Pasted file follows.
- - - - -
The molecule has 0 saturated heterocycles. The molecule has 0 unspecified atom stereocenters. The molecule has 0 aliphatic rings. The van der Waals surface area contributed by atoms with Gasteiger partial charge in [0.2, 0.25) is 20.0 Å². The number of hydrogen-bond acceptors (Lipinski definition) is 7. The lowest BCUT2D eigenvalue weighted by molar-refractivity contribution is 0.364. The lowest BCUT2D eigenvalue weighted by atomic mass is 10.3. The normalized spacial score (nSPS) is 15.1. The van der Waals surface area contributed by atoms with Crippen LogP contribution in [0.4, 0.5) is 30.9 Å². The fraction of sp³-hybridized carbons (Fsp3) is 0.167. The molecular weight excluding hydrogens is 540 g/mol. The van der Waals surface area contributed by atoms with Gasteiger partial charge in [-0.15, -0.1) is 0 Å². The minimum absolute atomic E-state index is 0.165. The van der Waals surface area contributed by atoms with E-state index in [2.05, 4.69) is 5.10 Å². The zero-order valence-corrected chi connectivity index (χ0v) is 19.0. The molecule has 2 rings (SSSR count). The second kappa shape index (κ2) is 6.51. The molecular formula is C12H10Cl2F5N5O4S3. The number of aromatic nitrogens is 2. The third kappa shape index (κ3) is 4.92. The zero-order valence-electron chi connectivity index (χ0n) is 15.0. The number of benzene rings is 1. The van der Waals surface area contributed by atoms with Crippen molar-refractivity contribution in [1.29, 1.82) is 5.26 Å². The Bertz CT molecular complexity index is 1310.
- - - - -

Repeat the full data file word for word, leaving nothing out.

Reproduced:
The molecule has 0 saturated heterocycles. The molecule has 0 unspecified atom stereocenters. The molecule has 0 aliphatic rings. The van der Waals surface area contributed by atoms with Gasteiger partial charge in [0.2, 0.25) is 20.0 Å². The number of hydrogen-bond acceptors (Lipinski definition) is 7. The lowest BCUT2D eigenvalue weighted by molar-refractivity contribution is 0.364. The lowest BCUT2D eigenvalue weighted by atomic mass is 10.3. The normalized spacial score (nSPS) is 15.1. The van der Waals surface area contributed by atoms with Crippen LogP contribution in [0.4, 0.5) is 30.9 Å². The fraction of sp³-hybridized carbons (Fsp3) is 0.167. The molecular weight excluding hydrogens is 540 g/mol. The van der Waals surface area contributed by atoms with Gasteiger partial charge in [-0.15, -0.1) is 0 Å². The minimum absolute atomic E-state index is 0.165. The van der Waals surface area contributed by atoms with E-state index in [2.05, 4.69) is 5.10 Å². The zero-order valence-corrected chi connectivity index (χ0v) is 19.0. The molecule has 2 rings (SSSR count). The second kappa shape index (κ2) is 6.51. The molecular formula is C12H10Cl2F5N5O4S3. The number of aromatic nitrogens is 2. The third kappa shape index (κ3) is 4.92. The zero-order valence-electron chi connectivity index (χ0n) is 15.0. The number of benzene rings is 1. The van der Waals surface area contributed by atoms with Crippen molar-refractivity contribution in [1.29, 1.82) is 5.26 Å². The Bertz CT molecular complexity index is 1310.